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Improved Support for Victims of Sexual Crime

16 February 2022

Police and Crime Commissioner Donna Jones is supporting a campaign designed to provide care and support to victims of rape and sexual assault. 

New data*  has confirmed that of 4,000 respondents, 56% of those who have been sexually assaulted or abused did not seek help from any organisation or service after the incident. 44% of those who responded said they didn’t know how to get help and support.

Donna Jones, Police and Crime Commissioner, said: “It is vital that anyone who has been sexually assaulted, abused or raped knows who they can turn to for support when they need it most.  The new NHS campaign focuses on Sexual Assault Referral Centres (SARCs), which offer a dedicated safe space for anyone who has been raped, sexually assaulted or abused.

It doesn’t matter how long it has been since the incident happened, your gender, or if you want the police involved, you can access help and support.

“I fund a crisis support worker based at the Hampshire SARC. The trained expert provides on-site immediate support to victims who undergo a forensic medical examination and interview. The crisis worker signposts victims to organisations who can support with counselling and support through the legal process. The services is the Independent Sexual Violence Advisor (ISVA) service. It is provided by Yellow Door a local Hampshire based charity.”

SARCs offer a range of services, including crisis care, medical and forensic examinations, emergency contraception and testing for sexually transmitted infections. They can also arrange access to an independent sexual violence advisor, as well as referrals to mental health support and voluntary sector sexual violence support services.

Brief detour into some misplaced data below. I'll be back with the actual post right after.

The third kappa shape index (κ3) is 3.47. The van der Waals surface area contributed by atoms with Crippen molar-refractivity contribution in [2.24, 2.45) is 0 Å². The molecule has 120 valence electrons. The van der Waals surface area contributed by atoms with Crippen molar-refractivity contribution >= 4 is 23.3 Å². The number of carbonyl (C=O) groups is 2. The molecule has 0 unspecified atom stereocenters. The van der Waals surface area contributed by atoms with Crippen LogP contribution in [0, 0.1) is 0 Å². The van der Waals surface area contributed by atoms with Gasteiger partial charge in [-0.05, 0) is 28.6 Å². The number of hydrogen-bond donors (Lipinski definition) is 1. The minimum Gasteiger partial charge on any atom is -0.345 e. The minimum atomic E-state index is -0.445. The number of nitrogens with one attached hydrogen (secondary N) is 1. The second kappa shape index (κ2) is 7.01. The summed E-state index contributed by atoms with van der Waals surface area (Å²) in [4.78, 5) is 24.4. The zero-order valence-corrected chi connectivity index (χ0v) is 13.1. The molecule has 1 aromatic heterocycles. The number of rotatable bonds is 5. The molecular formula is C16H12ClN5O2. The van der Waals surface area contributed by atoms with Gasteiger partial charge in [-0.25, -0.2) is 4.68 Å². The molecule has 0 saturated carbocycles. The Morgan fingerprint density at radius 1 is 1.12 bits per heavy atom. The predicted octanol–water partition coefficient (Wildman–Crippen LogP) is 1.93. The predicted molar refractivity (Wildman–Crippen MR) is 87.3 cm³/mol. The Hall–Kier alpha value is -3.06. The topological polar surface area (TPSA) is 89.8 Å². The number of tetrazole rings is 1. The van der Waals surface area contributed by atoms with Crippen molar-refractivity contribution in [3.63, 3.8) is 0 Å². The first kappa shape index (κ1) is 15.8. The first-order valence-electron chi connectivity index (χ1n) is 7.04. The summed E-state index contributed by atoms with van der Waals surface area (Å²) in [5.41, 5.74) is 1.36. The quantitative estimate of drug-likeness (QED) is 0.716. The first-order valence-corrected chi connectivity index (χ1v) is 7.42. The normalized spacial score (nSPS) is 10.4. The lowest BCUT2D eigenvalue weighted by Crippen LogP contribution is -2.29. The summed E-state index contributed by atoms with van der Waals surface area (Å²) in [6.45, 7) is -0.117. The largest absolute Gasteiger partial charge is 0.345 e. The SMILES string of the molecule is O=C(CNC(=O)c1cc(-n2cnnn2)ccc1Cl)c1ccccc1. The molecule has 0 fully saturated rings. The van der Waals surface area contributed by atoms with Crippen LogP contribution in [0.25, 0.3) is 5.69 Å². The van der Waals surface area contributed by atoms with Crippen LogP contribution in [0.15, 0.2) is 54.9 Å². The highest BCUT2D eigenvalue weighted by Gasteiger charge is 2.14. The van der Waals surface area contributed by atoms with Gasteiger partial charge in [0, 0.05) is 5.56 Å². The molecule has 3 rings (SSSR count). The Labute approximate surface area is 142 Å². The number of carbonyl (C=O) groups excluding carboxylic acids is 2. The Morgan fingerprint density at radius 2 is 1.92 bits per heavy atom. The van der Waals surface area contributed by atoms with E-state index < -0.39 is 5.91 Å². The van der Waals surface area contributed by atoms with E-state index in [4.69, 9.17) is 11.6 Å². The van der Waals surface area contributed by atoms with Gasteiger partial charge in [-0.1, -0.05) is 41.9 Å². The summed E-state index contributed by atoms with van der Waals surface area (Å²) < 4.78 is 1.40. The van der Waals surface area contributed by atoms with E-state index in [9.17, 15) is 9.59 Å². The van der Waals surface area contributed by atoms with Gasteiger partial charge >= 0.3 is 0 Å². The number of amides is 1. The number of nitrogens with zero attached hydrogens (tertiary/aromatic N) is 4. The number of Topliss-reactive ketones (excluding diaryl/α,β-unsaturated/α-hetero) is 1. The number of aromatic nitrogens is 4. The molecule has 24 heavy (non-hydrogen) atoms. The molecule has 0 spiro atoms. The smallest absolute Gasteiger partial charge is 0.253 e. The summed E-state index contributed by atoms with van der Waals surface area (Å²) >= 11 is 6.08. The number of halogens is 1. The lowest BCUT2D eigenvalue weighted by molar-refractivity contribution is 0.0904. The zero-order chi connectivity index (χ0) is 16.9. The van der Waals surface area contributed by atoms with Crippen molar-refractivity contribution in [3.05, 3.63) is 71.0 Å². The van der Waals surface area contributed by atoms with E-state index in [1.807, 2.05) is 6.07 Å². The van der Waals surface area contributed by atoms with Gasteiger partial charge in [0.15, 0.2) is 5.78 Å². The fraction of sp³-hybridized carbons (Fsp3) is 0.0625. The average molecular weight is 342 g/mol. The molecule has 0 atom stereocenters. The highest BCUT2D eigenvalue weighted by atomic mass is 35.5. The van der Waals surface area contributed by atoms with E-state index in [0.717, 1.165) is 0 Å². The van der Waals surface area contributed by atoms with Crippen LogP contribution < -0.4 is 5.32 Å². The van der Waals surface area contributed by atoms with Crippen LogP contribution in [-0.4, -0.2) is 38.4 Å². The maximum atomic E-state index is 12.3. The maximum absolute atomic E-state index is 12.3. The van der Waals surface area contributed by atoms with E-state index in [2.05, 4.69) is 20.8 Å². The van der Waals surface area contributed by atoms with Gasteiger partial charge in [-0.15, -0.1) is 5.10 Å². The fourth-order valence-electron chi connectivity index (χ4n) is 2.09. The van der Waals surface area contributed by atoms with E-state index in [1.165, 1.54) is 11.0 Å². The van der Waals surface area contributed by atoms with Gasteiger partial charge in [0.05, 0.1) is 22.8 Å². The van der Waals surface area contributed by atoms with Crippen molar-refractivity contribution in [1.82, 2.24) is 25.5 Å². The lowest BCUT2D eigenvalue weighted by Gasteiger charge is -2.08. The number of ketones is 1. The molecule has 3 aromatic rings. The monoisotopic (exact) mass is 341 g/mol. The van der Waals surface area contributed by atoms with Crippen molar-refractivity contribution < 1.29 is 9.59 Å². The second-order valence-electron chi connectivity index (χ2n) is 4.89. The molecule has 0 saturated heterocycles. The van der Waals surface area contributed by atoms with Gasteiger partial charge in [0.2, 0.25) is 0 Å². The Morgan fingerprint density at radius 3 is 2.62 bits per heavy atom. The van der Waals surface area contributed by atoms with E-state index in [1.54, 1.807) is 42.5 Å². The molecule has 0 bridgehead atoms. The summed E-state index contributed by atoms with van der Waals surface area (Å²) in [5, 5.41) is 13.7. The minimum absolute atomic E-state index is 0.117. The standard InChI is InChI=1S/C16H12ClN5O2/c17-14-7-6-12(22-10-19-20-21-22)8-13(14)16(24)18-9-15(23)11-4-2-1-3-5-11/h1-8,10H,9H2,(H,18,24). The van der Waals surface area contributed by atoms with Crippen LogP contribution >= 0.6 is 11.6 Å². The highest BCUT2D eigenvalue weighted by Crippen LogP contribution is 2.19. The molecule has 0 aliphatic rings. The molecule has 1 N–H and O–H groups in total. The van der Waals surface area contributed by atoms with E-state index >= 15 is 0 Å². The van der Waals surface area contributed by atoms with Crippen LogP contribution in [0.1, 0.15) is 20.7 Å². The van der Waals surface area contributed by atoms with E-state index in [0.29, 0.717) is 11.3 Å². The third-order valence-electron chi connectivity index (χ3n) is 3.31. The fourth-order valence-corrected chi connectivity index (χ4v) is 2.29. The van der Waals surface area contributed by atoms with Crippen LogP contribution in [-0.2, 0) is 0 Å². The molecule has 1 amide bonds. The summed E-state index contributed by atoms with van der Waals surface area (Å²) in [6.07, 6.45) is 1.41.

The SARC is just one of a variety of support services available to victims of sexual crimes including rape.

ISVAs provide advocacy and practical and emotional advice and support to those who have experienced rape, sexual abuse or sexual violence or sexual exploitation at any point in their lives, and whether the victim has chosen to report to the police or not. The nature of the support varies from case-to-case and will depend upon the needs of the individual and particular circumstances. If reporting to the police the ISVA will provide support from initial reporting, through the criminal justice process and beyond.  An ISVA may also provide information on other services that may be required, such as health and social care, housing or benefits.

*Independent survey provider Censuswide carried out a survey with over 4,000 people in England between 4 January and 18 January 2022. Data was weighted to be nationally representative of people in England using ONS figures, for age, sex and region.